A number of studies have demonstrated that appetite is not a reliable indicator of energy availability (Blundell and King, 1998; King et al., 1997;Westerterp et al., 1992). Therefore, “Athletes must learn to eat by discipline to preserve their reproductive and skeletal health” (Burke and Deakin, 2010).

As an Athlete
Instead of focusing strictly on dietary intake, educate yourself and know the symptoms of the triad -- monitor your menstrual cycles, performance, and know that stress fractures may be an indicator of sub-optimal bone health. Seek help from coaches, physicians, nutritionists if you suspect your body weight is too low, you have disrupted menstrual cycles, or any of the symptoms listed above.

Do Not Diet! Without proper supervision of a dietitian or nutritionist. Know that food is fuel for performance and recovery.

The Role of Coaches
Perhaps the most promising form of prevention is educating the professionals working with athletes. It is our job as coaches to be educated, aware, and to monitor our athletes. With that said -- if you work with female athletes, educate yourself on the symptoms of the triad. I strongly recommend reading the ACSM position stand and the IOC's position stand.

 As a coach, if you suspect an athlete to be at risk for developing the triad, screen them for it. If you feel comfortable enough, you can screen them yourself. If not, refer them to a physician that can. The screenings can be verbal or written form and should include questions about the athletes performance, body image, diet, injury status, and menstrual cycles. Below is a list of questions from the IOC's position stand that should be included in a screening.
The Female Athlete Triad, 2006. International Olympic Committee.
If you believe an athlete exhibits symptoms of the triad, refer them to a physician or dietitian for treatment.

Another role of the coach is to encourage athletes to eat for optimal performance, not weight or body image. Of course, coaches should be there for their athletes to encourage them and provide them with positive feedback and support. And finally, coaches should enlist others in treating individuals. Athletic coaches are not generally qualified to treat conditions or prescribe dietary interventions. Therefore, he should have a network of professionals to refer athletes to when needed. Treatment will likely be a multidisciplinary approach enlisting physicians, therapists, nutritionists, etc.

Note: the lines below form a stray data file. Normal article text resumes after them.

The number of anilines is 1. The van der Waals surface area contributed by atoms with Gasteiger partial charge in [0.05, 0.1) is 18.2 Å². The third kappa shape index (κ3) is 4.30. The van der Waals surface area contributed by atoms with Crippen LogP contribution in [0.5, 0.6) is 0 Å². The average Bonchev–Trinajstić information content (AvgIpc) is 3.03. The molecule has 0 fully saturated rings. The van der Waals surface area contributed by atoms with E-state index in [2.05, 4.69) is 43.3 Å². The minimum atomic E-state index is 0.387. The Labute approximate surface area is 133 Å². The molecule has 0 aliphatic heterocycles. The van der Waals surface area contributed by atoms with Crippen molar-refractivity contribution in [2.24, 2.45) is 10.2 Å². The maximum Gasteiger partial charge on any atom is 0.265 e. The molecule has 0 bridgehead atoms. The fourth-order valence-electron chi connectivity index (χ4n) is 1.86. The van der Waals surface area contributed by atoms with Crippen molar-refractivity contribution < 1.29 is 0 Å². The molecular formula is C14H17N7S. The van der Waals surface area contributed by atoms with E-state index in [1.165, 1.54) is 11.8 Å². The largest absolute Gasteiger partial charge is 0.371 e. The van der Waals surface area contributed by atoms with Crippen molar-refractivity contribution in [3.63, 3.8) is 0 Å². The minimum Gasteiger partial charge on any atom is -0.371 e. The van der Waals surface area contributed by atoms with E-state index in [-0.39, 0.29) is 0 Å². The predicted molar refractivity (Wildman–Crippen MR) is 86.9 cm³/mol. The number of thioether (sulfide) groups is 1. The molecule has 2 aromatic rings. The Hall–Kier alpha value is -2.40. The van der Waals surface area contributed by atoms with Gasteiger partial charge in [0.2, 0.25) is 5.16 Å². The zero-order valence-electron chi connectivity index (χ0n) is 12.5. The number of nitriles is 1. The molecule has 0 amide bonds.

Coaches should also make their athletes aware of consequences of the triad, being diminished reproductive and bone health that can have life-long implications.

The ACSM sums up prevention of the triad in one sentence, "Athletic administrators and the entire health-care team should aim to prevent the triad through education.” If you've read this post, you're off to a good start but this certainly is not a comprehensive guide to the female athlete triad.

Blundell, J. E., & King, N. A. (1998). Effects of exercise on appetite control: loose coupling between energy expenditure and energy intake. Int J Obes Relat Metab Disord, 22 Suppl 2, S22-29.

Burke, L., & Deakin, V. (2010). Clinical sports nutrition (4. ed.). New York: McGraw-Hill Medical.

Heyward, Vivian. 2010. Advanced Fitness Assessment and Exercise Prescription. Sixth Edition. 

The Female Athlete Triad. (2007). Medicine & Science in Sports & Exercise, 39(10), 1867-1882.

Ihle, R., & Loucks, A. B. (2004). Dose-response relationships between energy availability and bone turnover in young exercising women. J Bone Miner Res, 19(8), 1231-1240.

King, N. A., Lluch, A., Stubbs, R. J., & Blundell, J. E. (1997). High dose exercise does not increase hunger or energy intake in free living males. Eur J Clin Nutr, 51(7), 478-483.

Loucks, A. B., & Thuma, J. R. (2003). Luteinizing Hormone Pulsatility Is Disrupted at a Threshold of Energy Availability in Regularly Menstruating Women. Journal of Clinical Endocrinology & Metabolism, 88(1), 297-311.

The Female Athlete Triad (2006). International Olympic Committee.

Troy, K., Hoch, A. Z., & Stavrakos, J. E. (2006). Awareness and comfort in treating the Female Athlete Triad: are we failing our athletes? WMJ, 105(7), 21-24. 

Westerterp, K. R., Meijer, G. A., Janssen, E. M., Saris, W. H., & Ten Hoor, F. (1992). Long-term effect of physical activity on energy balance and body composition. Br J Nutr, 68(1), 21-30.